Obama up big in Va., leading in Fla., Colo.

A new CNN poll is just the latest to show Barack Obama with a commanding lead in what could be the election's pivotal state.

Published October 15, 2008 4:40PM (EDT)

A new CNN poll seems to confirm a finding we began to see last week: Barack Obama is out to a big lead in Virginia, the state that could hand the Democratic nominee the win and the presidency.

Last Monday, two pollsters released numbers showing Obama leading John McCain by double digits in the state. Today, CNN shows 53 percent of likely voters breaking for him, compared with 43 percent for McCain.

As I noted in a post last week, Virginia may very well prove to be the key to this election. If Obama can hold all of the states John Kerry won in 2004 -- and at this point, that seems very likely -- and add Iowa to his column, something polls have consistently predicted, then a win in Virginia would give him 272 Electoral College votes, two more than the magic number needed for victory.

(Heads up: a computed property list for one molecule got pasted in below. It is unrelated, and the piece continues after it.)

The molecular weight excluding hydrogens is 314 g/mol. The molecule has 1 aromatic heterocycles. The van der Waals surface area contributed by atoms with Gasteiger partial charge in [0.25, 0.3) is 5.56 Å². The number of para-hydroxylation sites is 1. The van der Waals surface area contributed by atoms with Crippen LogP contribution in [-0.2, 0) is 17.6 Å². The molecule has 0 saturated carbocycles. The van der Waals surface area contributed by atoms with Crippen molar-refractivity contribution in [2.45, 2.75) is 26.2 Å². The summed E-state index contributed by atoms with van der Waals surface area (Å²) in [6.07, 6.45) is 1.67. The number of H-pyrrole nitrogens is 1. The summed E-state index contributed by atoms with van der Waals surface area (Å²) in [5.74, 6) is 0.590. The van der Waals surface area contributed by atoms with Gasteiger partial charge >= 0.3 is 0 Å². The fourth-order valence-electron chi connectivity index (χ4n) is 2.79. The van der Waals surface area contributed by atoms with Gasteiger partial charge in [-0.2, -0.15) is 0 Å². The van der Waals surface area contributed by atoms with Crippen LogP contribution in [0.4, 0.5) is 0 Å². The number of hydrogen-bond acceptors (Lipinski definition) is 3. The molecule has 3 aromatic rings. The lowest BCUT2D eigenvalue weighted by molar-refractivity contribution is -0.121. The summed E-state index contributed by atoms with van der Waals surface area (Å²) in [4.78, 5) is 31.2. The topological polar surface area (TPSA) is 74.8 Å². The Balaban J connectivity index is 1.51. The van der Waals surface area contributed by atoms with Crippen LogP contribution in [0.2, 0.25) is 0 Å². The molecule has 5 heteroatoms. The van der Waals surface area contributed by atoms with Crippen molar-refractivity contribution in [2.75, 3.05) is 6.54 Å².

CNN also has some interesting numbers from other battlegrounds.

In Colorado, Obama leads among likely voters, 51-47 -- within the poll's margin of error of plus or minus 3.5 percentage points. Interestingly, though, when respondents were given the option of backing a third-party candidate, it was McCain who took the biggest hit; Obama's lead widened to 50-43. It seems as if Libertarian candidate Bob Barr, who polled at 3 percent, may be taking some support from McCain in the state. (Ralph Nader also got 3 percent; the Green Party's Cynthia McKinney got 1 percent.)

In Florida, Obama leads 51-46 -- again, that's within the poll's margin of error. And in Missouri, the two candidates are neck-and-neck, with McCain leading by just 1 percentage point.

By Alex Koppelman

Alex Koppelman is a staff writer for Salon.

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2008 Elections Barack Obama John Mccain R-ariz.